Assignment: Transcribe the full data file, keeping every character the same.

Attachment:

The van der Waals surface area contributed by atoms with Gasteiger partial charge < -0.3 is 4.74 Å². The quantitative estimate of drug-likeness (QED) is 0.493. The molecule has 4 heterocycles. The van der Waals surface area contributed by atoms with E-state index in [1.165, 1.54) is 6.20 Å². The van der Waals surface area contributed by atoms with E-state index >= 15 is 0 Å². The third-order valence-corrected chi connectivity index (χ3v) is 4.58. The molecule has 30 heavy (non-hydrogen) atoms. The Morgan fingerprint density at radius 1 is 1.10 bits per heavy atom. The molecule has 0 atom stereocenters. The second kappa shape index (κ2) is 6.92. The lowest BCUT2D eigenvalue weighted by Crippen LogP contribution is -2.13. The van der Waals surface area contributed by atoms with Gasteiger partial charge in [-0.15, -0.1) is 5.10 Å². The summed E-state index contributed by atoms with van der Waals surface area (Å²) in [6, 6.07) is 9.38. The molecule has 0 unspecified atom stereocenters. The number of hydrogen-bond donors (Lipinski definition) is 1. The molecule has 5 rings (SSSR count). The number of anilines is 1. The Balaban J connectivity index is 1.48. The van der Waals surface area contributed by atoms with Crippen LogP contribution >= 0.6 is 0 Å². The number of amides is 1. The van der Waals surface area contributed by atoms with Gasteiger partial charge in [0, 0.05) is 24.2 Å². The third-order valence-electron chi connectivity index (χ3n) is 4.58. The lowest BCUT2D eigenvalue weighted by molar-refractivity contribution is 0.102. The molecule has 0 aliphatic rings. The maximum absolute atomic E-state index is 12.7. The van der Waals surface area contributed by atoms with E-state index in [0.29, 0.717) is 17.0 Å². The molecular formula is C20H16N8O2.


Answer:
The van der Waals surface area contributed by atoms with Gasteiger partial charge < -0.3 is 4.74 Å². The quantitative estimate of drug-likeness (QED) is 0.493. The molecule has 4 heterocycles. The van der Waals surface area contributed by atoms with E-state index in [1.165, 1.54) is 6.20 Å². The van der Waals surface area contributed by atoms with E-state index >= 15 is 0 Å². The third-order valence-corrected chi connectivity index (χ3v) is 4.58. The molecule has 30 heavy (non-hydrogen) atoms. The Morgan fingerprint density at radius 1 is 1.10 bits per heavy atom. The molecule has 0 atom stereocenters. The second kappa shape index (κ2) is 6.92. The lowest BCUT2D eigenvalue weighted by Crippen LogP contribution is -2.13. The van der Waals surface area contributed by atoms with Gasteiger partial charge in [-0.15, -0.1) is 5.10 Å². The summed E-state index contributed by atoms with van der Waals surface area (Å²) in [6, 6.07) is 9.38. The molecule has 0 unspecified atom stereocenters. The number of hydrogen-bond donors (Lipinski definition) is 1. The molecule has 5 rings (SSSR count). The number of anilines is 1. The Balaban J connectivity index is 1.48. The van der Waals surface area contributed by atoms with Crippen LogP contribution >= 0.6 is 0 Å². The number of amides is 1. The van der Waals surface area contributed by atoms with Gasteiger partial charge in [0, 0.05) is 24.2 Å². The third-order valence-electron chi connectivity index (χ3n) is 4.58. The lowest BCUT2D eigenvalue weighted by molar-refractivity contribution is 0.102. The molecule has 0 aliphatic rings. The maximum absolute atomic E-state index is 12.7. The van der Waals surface area contributed by atoms with E-state index in [0.29, 0.717) is 17.0 Å². The molecular formula is C20H16N8O2.